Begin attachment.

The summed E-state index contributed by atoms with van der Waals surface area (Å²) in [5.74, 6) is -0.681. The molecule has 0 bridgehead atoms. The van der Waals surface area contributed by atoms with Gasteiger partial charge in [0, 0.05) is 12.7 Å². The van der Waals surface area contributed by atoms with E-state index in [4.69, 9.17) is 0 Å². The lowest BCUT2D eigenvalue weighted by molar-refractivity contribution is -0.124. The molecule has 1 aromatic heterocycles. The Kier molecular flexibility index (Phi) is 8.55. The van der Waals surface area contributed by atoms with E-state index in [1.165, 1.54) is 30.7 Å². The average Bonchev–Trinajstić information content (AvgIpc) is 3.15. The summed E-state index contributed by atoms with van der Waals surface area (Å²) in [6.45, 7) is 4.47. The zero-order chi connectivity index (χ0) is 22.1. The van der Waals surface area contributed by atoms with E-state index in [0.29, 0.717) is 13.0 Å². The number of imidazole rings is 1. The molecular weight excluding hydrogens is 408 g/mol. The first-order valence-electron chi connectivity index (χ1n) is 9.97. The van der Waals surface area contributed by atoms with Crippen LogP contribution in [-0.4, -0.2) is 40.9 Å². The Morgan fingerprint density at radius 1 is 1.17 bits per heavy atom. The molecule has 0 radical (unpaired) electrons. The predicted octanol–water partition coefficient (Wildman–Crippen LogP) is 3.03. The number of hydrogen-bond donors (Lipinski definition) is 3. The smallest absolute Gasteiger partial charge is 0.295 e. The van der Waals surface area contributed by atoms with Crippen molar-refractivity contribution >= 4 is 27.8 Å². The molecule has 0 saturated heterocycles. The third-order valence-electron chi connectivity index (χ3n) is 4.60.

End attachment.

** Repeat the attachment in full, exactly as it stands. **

The summed E-state index contributed by atoms with van der Waals surface area (Å²) in [5.74, 6) is -0.681. The molecule has 0 bridgehead atoms. The van der Waals surface area contributed by atoms with Gasteiger partial charge in [0, 0.05) is 12.7 Å². The van der Waals surface area contributed by atoms with E-state index in [4.69, 9.17) is 0 Å². The lowest BCUT2D eigenvalue weighted by molar-refractivity contribution is -0.124. The molecule has 1 aromatic heterocycles. The Kier molecular flexibility index (Phi) is 8.55. The van der Waals surface area contributed by atoms with E-state index in [1.165, 1.54) is 30.7 Å². The average Bonchev–Trinajstić information content (AvgIpc) is 3.15. The summed E-state index contributed by atoms with van der Waals surface area (Å²) in [6.45, 7) is 4.47. The zero-order chi connectivity index (χ0) is 22.1. The van der Waals surface area contributed by atoms with E-state index in [0.29, 0.717) is 13.0 Å². The number of imidazole rings is 1. The molecular weight excluding hydrogens is 408 g/mol. The first-order valence-electron chi connectivity index (χ1n) is 9.97. The van der Waals surface area contributed by atoms with Crippen LogP contribution in [-0.4, -0.2) is 40.9 Å². The Morgan fingerprint density at radius 1 is 1.17 bits per heavy atom. The molecule has 0 radical (unpaired) electrons. The predicted octanol–water partition coefficient (Wildman–Crippen LogP) is 3.03. The number of hydrogen-bond donors (Lipinski definition) is 3. The smallest absolute Gasteiger partial charge is 0.295 e. The van der Waals surface area contributed by atoms with Crippen molar-refractivity contribution >= 4 is 27.8 Å². The molecule has 0 saturated heterocycles. The third-order valence-electron chi connectivity index (χ3n) is 4.60.